NE1 have a GREAT turtle recipe?

Discussion in 'Recipes' started by buckeye_hunter, Sep 10, 2010.

  1. buckeye_hunter

    buckeye_hunter

    Messages:
    39
    Likes Received:
    13
    Exp:
    I Just Like Food
    I just found a 5 lb package of turtle meat languishing in the freezer...I have found the usual recipes for soup and stew.  Does NE1 have a more interesting recipe?

    Thanks in advance,
     
  2. kyheirloomer

    kyheirloomer

    Messages:
    6,367
    Likes Received:
    129
    Exp:
    Food Writer
    What about deep fried? You up for that?
     
  3. kyheirloomer

    kyheirloomer

    Messages:
    6,367
    Likes Received:
    129
    Exp:
    Food Writer
    Meanwhile:

    Snapper With Madeira

    1 1/4 pounds boneless turtle meat, cut in paper-thin slices

    Flour

    3 tbls butter

    Salt & Pepper to taste

    3/4 cup Madeira, divided

    1/2 cup heavy cream

    3 drops hot sauce

    Chopped parsley for garnish

    Paprika for garnish

    Heat the butter in a heavy skillet. Dredge meat in flour and brown lightly. Season with salt and pepper. Add 1/2 cup of the Madeira, cover, and simmer until meat is tender, about an hour, adding a little water if needed.

    Just before serving add the rest of the wine and the cream. Heat to boiling point, but don't let it boil.

    Serve on buttered toast points, topped with some shopped parsley and a sprinkle of paprika.

    Or, how about:

    Toast Turtle

    One 10-12 lb turtle, cleaned and cut into pieces

    6 stalks celery, cut into small lengths

    1/2 large onion, cut up

    1 tsp sage

    1 tsp black pepper

    2 tbls salt

    1 tbls dry thyme

    12 oz (1 1/2 sticks) butter or margarine

    Put turtle pieces in a pot, cover with water, bring to boil. Let boil 30 minutes.

    Remove meat from water and put into a greased roasting pan. Remove as much of the celery and onions as possible and lay on top of the meat. Top veggies with the butter.

    Roast in a 300F oven for one hour, basing at least three times during the cooking time.
     
  4. buckeye_hunter

    buckeye_hunter

    Messages:
    39
    Likes Received:
    13
    Exp:
    I Just Like Food
    Thanks,

    I just finished putting some browned turtle in the oven to braise in red wine for an hour or so.  I wish I had seen your post before I started, maybe I could have tried something more ambitious.  I have more meat in the fridge for another recipe tomorrow.

    Tonight I am going to try turtle carnitas with tomatilla & avacado salsa.  I made the salsa earlier in the week for leftover pulled pork.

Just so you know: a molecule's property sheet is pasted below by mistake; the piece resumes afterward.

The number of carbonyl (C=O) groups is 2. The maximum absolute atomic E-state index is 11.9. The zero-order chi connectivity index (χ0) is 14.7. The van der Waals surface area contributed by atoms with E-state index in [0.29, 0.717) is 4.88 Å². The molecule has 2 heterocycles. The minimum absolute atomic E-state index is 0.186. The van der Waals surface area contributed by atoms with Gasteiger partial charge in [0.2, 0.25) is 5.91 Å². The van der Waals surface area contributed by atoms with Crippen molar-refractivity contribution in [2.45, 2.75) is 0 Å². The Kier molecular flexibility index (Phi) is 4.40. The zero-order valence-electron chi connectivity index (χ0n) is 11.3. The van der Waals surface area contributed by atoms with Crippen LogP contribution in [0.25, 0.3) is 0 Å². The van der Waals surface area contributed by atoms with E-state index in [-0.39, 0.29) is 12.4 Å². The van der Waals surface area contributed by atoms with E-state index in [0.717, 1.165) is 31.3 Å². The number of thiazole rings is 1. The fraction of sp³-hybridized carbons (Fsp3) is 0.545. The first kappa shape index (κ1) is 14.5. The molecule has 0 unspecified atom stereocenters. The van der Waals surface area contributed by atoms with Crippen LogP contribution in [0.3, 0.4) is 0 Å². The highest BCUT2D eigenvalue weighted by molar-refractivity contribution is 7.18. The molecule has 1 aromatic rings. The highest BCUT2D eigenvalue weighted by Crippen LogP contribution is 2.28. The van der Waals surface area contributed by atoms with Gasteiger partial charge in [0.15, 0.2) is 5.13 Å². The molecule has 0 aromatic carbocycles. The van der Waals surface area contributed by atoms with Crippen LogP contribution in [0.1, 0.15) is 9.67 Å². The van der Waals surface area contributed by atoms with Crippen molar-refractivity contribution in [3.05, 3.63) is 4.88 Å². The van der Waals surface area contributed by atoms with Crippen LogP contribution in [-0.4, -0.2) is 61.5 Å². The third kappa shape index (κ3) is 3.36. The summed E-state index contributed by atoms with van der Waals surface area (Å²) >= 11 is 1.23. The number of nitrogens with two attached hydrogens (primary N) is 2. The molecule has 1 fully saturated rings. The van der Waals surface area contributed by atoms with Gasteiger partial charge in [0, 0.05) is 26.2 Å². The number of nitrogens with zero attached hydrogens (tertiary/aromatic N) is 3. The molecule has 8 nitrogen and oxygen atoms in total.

If there is any interest, I uploaded a few pics on my profile page.
     
    Last edited: Sep 11, 2010
  5. kyheirloomer

    kyheirloomer

    Messages:
    6,367
    Likes Received:
    129
    Exp:
    Food Writer
    As should be obvious, that second recipe is for roast turtle, not toast turtle.

    Sorry. /img/vbsmilies/smilies/redface.gif
     
  6. jomead

    jomead

    Messages:
    8
    Likes Received:
    10
    Exp:
    Home Cook
    This is new to me so what sort of consistency does turlte meat have?

    Is it on the tough side and what colour is it? I shall have a lok in the speciality shops here

    but do has anyone got an idea wher to look...Chinese supermarket perhaps?
     
  7. kyheirloomer

    kyheirloomer

    Messages:
    6,367
    Likes Received:
    129
    Exp:
    Food Writer
    Can't tell you where to look as all the turtle I've eaten has been wild trapped. My trapper friend sold more to restaurants than to markets.

    Turtle meat varies, depending on what part of the critter it comes from. It's commonly said that there are seven different meats on a turtle, but that's an overstatement, IMO. Most of the meat is found in the neck, legs, and tail. Plus, if you're willing to work for them, the tenderloins---as in all animals---are the best part.

    Americans tend to prefer snapping turtle meat, whereas Asians gravitate more towards the soft shell varieties. Personally, I've never noticed much difference between the two if they've been prepared properly, and the preferences are likely more habit than anything else.

    I dislike making comparisons between proteins (they all taste like chicken, right?). But if pressed to the wall, I'd say turtle most resembles veal, both visually and in texture. But the flavor is totally different.